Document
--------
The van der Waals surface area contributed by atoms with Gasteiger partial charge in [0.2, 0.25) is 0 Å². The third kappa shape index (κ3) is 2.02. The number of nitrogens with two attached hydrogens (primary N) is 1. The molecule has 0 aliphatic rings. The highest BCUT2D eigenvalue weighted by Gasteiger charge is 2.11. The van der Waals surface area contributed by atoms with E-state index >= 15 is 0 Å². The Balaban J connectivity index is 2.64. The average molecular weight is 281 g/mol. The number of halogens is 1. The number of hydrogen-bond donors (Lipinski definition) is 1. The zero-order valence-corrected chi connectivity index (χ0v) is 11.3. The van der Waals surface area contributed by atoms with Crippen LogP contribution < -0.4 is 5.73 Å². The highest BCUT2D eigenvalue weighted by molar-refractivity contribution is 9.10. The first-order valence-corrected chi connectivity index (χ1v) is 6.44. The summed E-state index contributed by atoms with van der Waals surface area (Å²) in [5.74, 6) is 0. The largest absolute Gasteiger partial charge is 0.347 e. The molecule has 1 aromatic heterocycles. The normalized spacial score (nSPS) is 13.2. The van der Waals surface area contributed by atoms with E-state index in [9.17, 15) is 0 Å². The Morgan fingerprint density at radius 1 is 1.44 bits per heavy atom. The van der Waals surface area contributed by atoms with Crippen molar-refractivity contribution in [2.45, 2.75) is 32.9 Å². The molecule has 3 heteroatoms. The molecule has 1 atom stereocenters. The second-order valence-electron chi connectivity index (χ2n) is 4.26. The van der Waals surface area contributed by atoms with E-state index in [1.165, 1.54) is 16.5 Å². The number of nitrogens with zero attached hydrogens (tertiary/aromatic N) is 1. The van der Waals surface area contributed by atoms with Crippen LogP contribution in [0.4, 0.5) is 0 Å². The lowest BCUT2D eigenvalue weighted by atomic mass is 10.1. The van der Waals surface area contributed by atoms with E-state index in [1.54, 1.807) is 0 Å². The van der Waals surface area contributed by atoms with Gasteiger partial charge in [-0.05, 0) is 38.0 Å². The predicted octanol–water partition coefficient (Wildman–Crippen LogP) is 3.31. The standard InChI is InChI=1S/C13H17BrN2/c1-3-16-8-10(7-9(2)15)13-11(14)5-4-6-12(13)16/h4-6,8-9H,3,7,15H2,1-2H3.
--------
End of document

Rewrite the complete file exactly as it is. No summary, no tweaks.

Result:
The van der Waals surface area contributed by atoms with Gasteiger partial charge in [0.2, 0.25) is 0 Å². The third kappa shape index (κ3) is 2.02. The number of nitrogens with two attached hydrogens (primary N) is 1. The molecule has 0 aliphatic rings. The highest BCUT2D eigenvalue weighted by Gasteiger charge is 2.11. The van der Waals surface area contributed by atoms with E-state index >= 15 is 0 Å². The Balaban J connectivity index is 2.64. The average molecular weight is 281 g/mol. The number of halogens is 1. The number of hydrogen-bond donors (Lipinski definition) is 1. The zero-order valence-corrected chi connectivity index (χ0v) is 11.3. The van der Waals surface area contributed by atoms with Crippen LogP contribution < -0.4 is 5.73 Å². The highest BCUT2D eigenvalue weighted by molar-refractivity contribution is 9.10. The first-order valence-corrected chi connectivity index (χ1v) is 6.44. The summed E-state index contributed by atoms with van der Waals surface area (Å²) in [5.74, 6) is 0. The largest absolute Gasteiger partial charge is 0.347 e. The molecule has 1 aromatic heterocycles. The normalized spacial score (nSPS) is 13.2. The van der Waals surface area contributed by atoms with E-state index in [9.17, 15) is 0 Å². The Morgan fingerprint density at radius 1 is 1.44 bits per heavy atom. The van der Waals surface area contributed by atoms with Crippen molar-refractivity contribution in [2.45, 2.75) is 32.9 Å². The molecule has 3 heteroatoms. The molecule has 1 atom stereocenters. The second-order valence-electron chi connectivity index (χ2n) is 4.26. The van der Waals surface area contributed by atoms with E-state index in [1.165, 1.54) is 16.5 Å². The number of nitrogens with zero attached hydrogens (tertiary/aromatic N) is 1. The van der Waals surface area contributed by atoms with Crippen LogP contribution in [0.4, 0.5) is 0 Å². The lowest BCUT2D eigenvalue weighted by atomic mass is 10.1. The van der Waals surface area contributed by atoms with E-state index in [1.54, 1.807) is 0 Å². The van der Waals surface area contributed by atoms with Gasteiger partial charge in [-0.05, 0) is 38.0 Å². The predicted octanol–water partition coefficient (Wildman–Crippen LogP) is 3.31. The standard InChI is InChI=1S/C13H17BrN2/c1-3-16-8-10(7-9(2)15)13-11(14)5-4-6-12(13)16/h4-6,8-9H,3,7,15H2,1-2H3.